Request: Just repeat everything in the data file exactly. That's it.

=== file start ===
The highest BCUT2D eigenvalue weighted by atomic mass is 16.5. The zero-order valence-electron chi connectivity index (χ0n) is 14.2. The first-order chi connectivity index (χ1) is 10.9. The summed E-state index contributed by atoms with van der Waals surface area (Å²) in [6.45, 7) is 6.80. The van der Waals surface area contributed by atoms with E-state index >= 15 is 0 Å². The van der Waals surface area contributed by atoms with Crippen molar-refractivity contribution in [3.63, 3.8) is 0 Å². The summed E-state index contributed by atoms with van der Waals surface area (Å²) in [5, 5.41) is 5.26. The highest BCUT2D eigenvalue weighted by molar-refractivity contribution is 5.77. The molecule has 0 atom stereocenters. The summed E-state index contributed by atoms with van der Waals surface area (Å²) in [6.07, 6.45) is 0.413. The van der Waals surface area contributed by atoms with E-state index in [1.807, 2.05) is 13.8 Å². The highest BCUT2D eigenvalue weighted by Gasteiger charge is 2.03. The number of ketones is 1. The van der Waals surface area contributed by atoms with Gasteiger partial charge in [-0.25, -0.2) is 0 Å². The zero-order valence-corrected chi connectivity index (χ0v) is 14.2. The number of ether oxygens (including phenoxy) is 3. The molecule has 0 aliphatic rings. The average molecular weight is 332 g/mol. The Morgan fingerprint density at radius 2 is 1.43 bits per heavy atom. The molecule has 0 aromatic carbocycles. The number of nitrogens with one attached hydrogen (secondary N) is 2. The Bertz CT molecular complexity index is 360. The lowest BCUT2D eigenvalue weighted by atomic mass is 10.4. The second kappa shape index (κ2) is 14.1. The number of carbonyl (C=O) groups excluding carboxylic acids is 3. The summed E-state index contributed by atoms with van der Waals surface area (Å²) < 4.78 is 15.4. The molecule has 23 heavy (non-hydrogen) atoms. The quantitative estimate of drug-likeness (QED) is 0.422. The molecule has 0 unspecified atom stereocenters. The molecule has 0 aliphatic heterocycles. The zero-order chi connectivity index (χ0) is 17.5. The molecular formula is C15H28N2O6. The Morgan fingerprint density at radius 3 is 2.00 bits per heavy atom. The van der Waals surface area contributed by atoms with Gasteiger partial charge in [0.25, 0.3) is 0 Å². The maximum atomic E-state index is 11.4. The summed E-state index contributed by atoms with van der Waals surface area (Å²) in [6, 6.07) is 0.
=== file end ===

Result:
The highest BCUT2D eigenvalue weighted by atomic mass is 16.5. The zero-order valence-electron chi connectivity index (χ0n) is 14.2. The first-order chi connectivity index (χ1) is 10.9. The summed E-state index contributed by atoms with van der Waals surface area (Å²) in [6.45, 7) is 6.80. The van der Waals surface area contributed by atoms with E-state index >= 15 is 0 Å². The van der Waals surface area contributed by atoms with Crippen molar-refractivity contribution in [3.63, 3.8) is 0 Å². The summed E-state index contributed by atoms with van der Waals surface area (Å²) in [5, 5.41) is 5.26. The highest BCUT2D eigenvalue weighted by molar-refractivity contribution is 5.77. The molecule has 0 atom stereocenters. The summed E-state index contributed by atoms with van der Waals surface area (Å²) in [6.07, 6.45) is 0.413. The van der Waals surface area contributed by atoms with E-state index in [1.807, 2.05) is 13.8 Å². The highest BCUT2D eigenvalue weighted by Gasteiger charge is 2.03. The number of ketones is 1. The van der Waals surface area contributed by atoms with Gasteiger partial charge in [-0.25, -0.2) is 0 Å². The zero-order valence-corrected chi connectivity index (χ0v) is 14.2. The number of ether oxygens (including phenoxy) is 3. The molecule has 0 aliphatic rings. The average molecular weight is 332 g/mol. The Morgan fingerprint density at radius 2 is 1.43 bits per heavy atom. The molecule has 0 aromatic carbocycles. The number of nitrogens with one attached hydrogen (secondary N) is 2. The Bertz CT molecular complexity index is 360. The lowest BCUT2D eigenvalue weighted by atomic mass is 10.4. The second kappa shape index (κ2) is 14.1. The number of carbonyl (C=O) groups excluding carboxylic acids is 3. The summed E-state index contributed by atoms with van der Waals surface area (Å²) < 4.78 is 15.4. The molecule has 23 heavy (non-hydrogen) atoms. The quantitative estimate of drug-likeness (QED) is 0.422. The molecule has 0 unspecified atom stereocenters. The molecule has 0 aliphatic heterocycles. The zero-order chi connectivity index (χ0) is 17.5. The molecular formula is C15H28N2O6. The Morgan fingerprint density at radius 3 is 2.00 bits per heavy atom. The van der Waals surface area contributed by atoms with Gasteiger partial charge in [0.25, 0.3) is 0 Å². The maximum atomic E-state index is 11.4. The summed E-state index contributed by atoms with van der Waals surface area (Å²) in [6, 6.07) is 0.